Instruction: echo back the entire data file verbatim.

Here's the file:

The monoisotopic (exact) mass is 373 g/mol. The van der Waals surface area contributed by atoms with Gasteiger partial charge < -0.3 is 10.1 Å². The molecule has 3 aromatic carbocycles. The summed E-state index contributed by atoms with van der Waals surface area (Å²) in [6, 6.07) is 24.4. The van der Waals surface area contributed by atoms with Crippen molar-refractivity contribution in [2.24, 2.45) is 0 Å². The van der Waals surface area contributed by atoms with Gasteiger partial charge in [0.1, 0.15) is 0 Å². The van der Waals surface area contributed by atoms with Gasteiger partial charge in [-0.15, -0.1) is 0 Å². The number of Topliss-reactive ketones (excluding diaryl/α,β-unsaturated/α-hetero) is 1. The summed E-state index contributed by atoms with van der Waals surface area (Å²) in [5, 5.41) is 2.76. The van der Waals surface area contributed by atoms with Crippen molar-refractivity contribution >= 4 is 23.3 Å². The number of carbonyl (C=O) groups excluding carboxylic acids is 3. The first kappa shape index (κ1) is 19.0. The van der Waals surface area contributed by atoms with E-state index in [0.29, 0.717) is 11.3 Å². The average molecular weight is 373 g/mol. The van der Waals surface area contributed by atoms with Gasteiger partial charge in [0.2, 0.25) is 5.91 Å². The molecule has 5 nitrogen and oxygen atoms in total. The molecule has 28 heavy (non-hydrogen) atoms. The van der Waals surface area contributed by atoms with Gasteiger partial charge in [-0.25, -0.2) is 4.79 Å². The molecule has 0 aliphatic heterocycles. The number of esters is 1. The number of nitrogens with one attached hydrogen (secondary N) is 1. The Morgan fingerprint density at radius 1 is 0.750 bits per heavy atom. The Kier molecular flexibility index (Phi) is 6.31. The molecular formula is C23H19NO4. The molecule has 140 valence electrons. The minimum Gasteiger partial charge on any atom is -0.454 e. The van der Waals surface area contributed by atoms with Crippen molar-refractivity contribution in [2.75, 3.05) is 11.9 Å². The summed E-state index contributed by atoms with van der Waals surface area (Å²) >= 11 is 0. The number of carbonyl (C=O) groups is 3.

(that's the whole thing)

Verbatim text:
The monoisotopic (exact) mass is 373 g/mol. The van der Waals surface area contributed by atoms with Gasteiger partial charge < -0.3 is 10.1 Å². The molecule has 3 aromatic carbocycles. The summed E-state index contributed by atoms with van der Waals surface area (Å²) in [6, 6.07) is 24.4. The van der Waals surface area contributed by atoms with Crippen molar-refractivity contribution in [2.24, 2.45) is 0 Å². The van der Waals surface area contributed by atoms with Gasteiger partial charge in [0.1, 0.15) is 0 Å². The van der Waals surface area contributed by atoms with Gasteiger partial charge in [-0.15, -0.1) is 0 Å². The number of Topliss-reactive ketones (excluding diaryl/α,β-unsaturated/α-hetero) is 1. The summed E-state index contributed by atoms with van der Waals surface area (Å²) in [5, 5.41) is 2.76. The van der Waals surface area contributed by atoms with Crippen molar-refractivity contribution >= 4 is 23.3 Å². The number of carbonyl (C=O) groups excluding carboxylic acids is 3. The first kappa shape index (κ1) is 19.0. The van der Waals surface area contributed by atoms with E-state index in [0.29, 0.717) is 11.3 Å². The average molecular weight is 373 g/mol. The van der Waals surface area contributed by atoms with Gasteiger partial charge in [0.2, 0.25) is 5.91 Å². The molecule has 5 nitrogen and oxygen atoms in total. The molecule has 28 heavy (non-hydrogen) atoms. The van der Waals surface area contributed by atoms with Gasteiger partial charge in [-0.25, -0.2) is 4.79 Å². The molecule has 0 aliphatic heterocycles. The number of esters is 1. The number of nitrogens with one attached hydrogen (secondary N) is 1. The Morgan fingerprint density at radius 1 is 0.750 bits per heavy atom. The Kier molecular flexibility index (Phi) is 6.31. The molecular formula is C23H19NO4. The molecule has 140 valence electrons. The minimum Gasteiger partial charge on any atom is -0.454 e. The van der Waals surface area contributed by atoms with Crippen molar-refractivity contribution in [2.75, 3.05) is 11.9 Å². The summed E-state index contributed by atoms with van der Waals surface area (Å²) >= 11 is 0. The number of carbonyl (C=O) groups is 3.